In the decade since Hurricane Katrina struck on Aug. 29, 2005, New Orleans has rebounded to regain its stature as a premier destination for meetings. It’s an incredible turnaround for a city that had to shutter its CVB for six weeks and close down for meetings for more than half a year. Few can take credit for the recovery more than Donna Karl Sakelakos, CMP, vice president of operations at Tradeshow Logic, who, less than a year before the storm, took over as the CVB’s vice president of client relations.
Having dealt with the fallout of the Sept. 11 terrorist attacks and the SARS scare soon thereafter, Sakelakos applied those lessons to create an emergency plan that worked so well for New Orleans that she is now at the forefront of risk management in the events industry. Sakelakos, who more recently helped Baltimore create an emergency plan it employed this year during its civil unrest, reflected on her role during Katrina, the lessons the industry can learn from the storm and the state of risk management in meetings.
Does it feel like it’s been a decade since Katrina?
It’s hard to believe it’s been 10 years. The scary part is people have started to become complacent. In today’s world, it’s really frustrating to me that meeting planners are not taking emergency planning more seriously. That upsets me more than anything.
Can you describe your role in preparing New Orleans for a disaster?
When I came on board, one of my first tasks was to create an emergency plan. So we actually had a plan when Katrina occurred. However, the emergency plan we created was good for two or three days; it wasn’t for the CVB to be shut down for six weeks. We obviously had to extend that.
[inlinead align="left"]"It’s really frustrating to me that meeting planners are not taking emergency planning more seriously."[/inlinead]
Where were you when the storm struck?
Part of the plan was if there was something that happened, I needed to fly out right away to get to a place where work could continue. I was supposed to be in the city that weekend, but I flew out that Friday to my home in Chicago when it got serious and [became evident] Katrina was going to happen. The storm hit that Sunday night into Monday morning. We were able to funnel all calls to my office in Chicago to respond to our clients, and we were able to keep our website up-to-date. That worked really well.
Does one moment stand out during Katrina?
I remember having a call with Stephen Perry [president and CEO of the New Orleans CVB], and he said the storm had passed and we were all good. An hour later, the levees broke and everything, as you know, went to pot.
What was the immediate impact on meetings?
The good news was there wasn’t a major convention in town. There were some clients doing events in individual hotels.
What did you do about the events planned for New Orleans after Katrina when the city was essentially shut down?
We as a CVB managed a lot of that. We worked with many of those organizations to place them in other cities. Not only did we find them a city they could go to, but we also tried to make trades with cities. We’d say, “We’ll give you X, Y or Z association in 2005. But if they are in your city in 2008 or 2009, can we take them?” We did a lot of trading. That’s kind of an interesting way to negotiate.
How did the disaster change the city’s future planning?
Until Katrina happened, visitors were lumped into a general city plan with residents. We got New Orleans to recognize that they needed two separate plans: one for residents and one for visitors because visitors are going to react differently and there are things you can do for them that are very specific to get them out of town faster or accommodate their needs. Your residents are going to wait until the last minute.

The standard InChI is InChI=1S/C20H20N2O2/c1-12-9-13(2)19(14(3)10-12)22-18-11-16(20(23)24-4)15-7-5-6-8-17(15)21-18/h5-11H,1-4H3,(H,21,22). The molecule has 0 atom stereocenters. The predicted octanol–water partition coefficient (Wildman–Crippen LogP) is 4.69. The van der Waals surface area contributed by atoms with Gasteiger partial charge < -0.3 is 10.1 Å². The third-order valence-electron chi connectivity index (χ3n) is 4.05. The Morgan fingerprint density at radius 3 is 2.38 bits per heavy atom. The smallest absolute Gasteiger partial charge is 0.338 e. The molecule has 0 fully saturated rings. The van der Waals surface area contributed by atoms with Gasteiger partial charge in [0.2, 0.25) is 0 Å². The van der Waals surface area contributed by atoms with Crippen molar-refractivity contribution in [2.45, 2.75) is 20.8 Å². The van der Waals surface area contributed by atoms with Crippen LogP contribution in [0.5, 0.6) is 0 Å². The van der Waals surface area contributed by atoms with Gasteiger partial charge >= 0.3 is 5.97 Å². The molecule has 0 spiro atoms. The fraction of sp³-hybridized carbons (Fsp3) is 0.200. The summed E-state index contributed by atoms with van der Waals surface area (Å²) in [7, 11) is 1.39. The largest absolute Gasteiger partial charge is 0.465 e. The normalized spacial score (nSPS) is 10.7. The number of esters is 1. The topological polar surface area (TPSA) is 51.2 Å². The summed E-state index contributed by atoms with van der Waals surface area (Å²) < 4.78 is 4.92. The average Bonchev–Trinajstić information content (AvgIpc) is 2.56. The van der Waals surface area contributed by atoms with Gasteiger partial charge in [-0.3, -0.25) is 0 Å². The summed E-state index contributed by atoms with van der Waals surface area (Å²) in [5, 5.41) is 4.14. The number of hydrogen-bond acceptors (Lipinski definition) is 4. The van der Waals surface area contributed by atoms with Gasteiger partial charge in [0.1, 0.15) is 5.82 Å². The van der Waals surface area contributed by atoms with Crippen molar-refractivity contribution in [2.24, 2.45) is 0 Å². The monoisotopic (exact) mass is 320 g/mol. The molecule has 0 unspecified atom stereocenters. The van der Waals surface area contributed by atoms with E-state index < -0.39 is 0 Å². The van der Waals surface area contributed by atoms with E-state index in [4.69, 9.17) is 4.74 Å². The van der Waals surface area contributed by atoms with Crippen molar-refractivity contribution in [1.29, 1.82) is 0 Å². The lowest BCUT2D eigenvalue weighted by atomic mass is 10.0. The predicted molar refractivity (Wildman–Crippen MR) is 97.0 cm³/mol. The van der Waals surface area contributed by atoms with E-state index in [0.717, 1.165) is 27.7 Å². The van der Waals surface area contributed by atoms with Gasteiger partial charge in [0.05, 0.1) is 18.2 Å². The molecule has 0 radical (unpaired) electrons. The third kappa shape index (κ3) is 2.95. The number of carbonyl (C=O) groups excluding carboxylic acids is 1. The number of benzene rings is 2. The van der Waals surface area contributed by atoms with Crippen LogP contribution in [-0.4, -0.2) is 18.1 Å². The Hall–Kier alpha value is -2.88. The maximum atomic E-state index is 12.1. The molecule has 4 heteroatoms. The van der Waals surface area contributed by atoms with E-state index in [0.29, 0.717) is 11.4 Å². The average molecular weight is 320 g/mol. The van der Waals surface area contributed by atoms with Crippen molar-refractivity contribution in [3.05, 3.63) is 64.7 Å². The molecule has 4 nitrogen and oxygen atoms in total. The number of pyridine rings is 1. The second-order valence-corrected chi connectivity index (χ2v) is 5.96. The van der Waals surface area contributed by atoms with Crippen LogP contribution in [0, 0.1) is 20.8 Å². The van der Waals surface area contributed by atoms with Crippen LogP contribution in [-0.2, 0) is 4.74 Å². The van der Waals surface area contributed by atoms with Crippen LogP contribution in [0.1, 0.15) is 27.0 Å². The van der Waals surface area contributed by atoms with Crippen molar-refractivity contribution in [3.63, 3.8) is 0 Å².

Do you remember the first meeting to return to New Orleans?
The American Library Association was the first large meeting to come back on June 1, 2006. The first step we took was getting the meeting planner and leaders into New Orleans for a site visit. We met with the police department and talked about security and economic development and went through all the association’s concerns. We were even talking about New Orleans’ air quality—that’s the level we got to. We were very open with the association and its executives but also their attendees. If you’re an attendee and you are going to a meeting, you want to make sure the association is looking out for your best interest, and that’s what we did.
Risk management is more than just the dealing with the disaster itself, isn’t it?
The reality is a lot of times it’s more about managing media. If you look at what [Visit Baltimore president and CEO] Tom Noonan went through in Baltimore, there wasn’t a disaster in the meetings industry. There was a public relations disaster, but no one’s life was in danger. Tom had to get out in front of it, not to minimize what was going on, but to get the truth out there. He had to push through it so in the back end it didn’t last for two years with people saying, “I’m not going to go to Baltimore.”
How would you rate Baltimore’s performance?
I thought they did an awesome job. You look at it today (that was only a couple of months ago) and it is hardly talked about. That recovery time was shortened by how well they managed the media.
Is every city as prepared as New Orleans or Baltimore for a disaster?
Maybe every CVB does have a plan out there, but the few I’ve asked, they go, “Eh, you know.”
Does that affect where you bring a meeting?
Unfortunately if I took that into my criteria, I’d probably be very limited on the number of cities I’d go to. I have two meetings in New Orleans in October. I know what the city has [for emergency plans], so I think it’s one of the safest places to go.
Photo Credits: New Orleans CVB, Gary Nichols/U.S. Navy, Ben Record/Flickr